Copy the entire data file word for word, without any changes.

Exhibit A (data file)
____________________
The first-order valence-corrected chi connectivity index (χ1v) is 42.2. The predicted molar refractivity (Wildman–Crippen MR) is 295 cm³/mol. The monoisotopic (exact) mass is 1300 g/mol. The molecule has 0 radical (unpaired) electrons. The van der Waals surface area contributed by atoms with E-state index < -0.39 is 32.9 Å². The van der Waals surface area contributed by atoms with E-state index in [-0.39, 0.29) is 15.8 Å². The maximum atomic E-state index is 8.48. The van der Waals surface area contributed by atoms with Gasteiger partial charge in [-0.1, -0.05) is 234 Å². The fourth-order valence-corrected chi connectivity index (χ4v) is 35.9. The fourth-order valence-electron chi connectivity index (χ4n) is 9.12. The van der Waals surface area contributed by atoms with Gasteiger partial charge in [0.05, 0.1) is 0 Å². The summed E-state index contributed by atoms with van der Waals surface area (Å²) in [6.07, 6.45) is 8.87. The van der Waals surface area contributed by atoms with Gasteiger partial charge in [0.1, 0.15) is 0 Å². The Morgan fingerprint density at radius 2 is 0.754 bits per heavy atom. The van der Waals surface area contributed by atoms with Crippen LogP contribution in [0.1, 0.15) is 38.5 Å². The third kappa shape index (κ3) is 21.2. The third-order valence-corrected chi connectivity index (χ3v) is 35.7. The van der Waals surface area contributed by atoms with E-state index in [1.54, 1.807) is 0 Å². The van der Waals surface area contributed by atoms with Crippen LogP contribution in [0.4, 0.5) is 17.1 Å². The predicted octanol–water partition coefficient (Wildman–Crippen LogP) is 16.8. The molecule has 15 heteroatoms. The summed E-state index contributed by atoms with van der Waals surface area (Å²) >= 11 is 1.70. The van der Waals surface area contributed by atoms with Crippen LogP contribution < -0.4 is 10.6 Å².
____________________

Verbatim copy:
The first-order valence-corrected chi connectivity index (χ1v) is 42.2. The predicted molar refractivity (Wildman–Crippen MR) is 295 cm³/mol. The monoisotopic (exact) mass is 1300 g/mol. The molecule has 0 radical (unpaired) electrons. The van der Waals surface area contributed by atoms with E-state index < -0.39 is 32.9 Å². The van der Waals surface area contributed by atoms with E-state index in [-0.39, 0.29) is 15.8 Å². The maximum atomic E-state index is 8.48. The van der Waals surface area contributed by atoms with Gasteiger partial charge in [-0.1, -0.05) is 234 Å². The fourth-order valence-corrected chi connectivity index (χ4v) is 35.9. The fourth-order valence-electron chi connectivity index (χ4n) is 9.12. The van der Waals surface area contributed by atoms with Gasteiger partial charge in [0.05, 0.1) is 0 Å². The summed E-state index contributed by atoms with van der Waals surface area (Å²) in [6.07, 6.45) is 8.87. The van der Waals surface area contributed by atoms with Gasteiger partial charge in [0.1, 0.15) is 0 Å². The Morgan fingerprint density at radius 2 is 0.754 bits per heavy atom. The van der Waals surface area contributed by atoms with Crippen LogP contribution in [0.1, 0.15) is 38.5 Å². The third kappa shape index (κ3) is 21.2. The third-order valence-corrected chi connectivity index (χ3v) is 35.7. The van der Waals surface area contributed by atoms with E-state index in [1.54, 1.807) is 0 Å². The van der Waals surface area contributed by atoms with Crippen LogP contribution in [0.4, 0.5) is 17.1 Å². The predicted octanol–water partition coefficient (Wildman–Crippen LogP) is 16.8. The molecule has 15 heteroatoms. The summed E-state index contributed by atoms with van der Waals surface area (Å²) >= 11 is 1.70. The van der Waals surface area contributed by atoms with Crippen LogP contribution < -0.4 is 10.6 Å².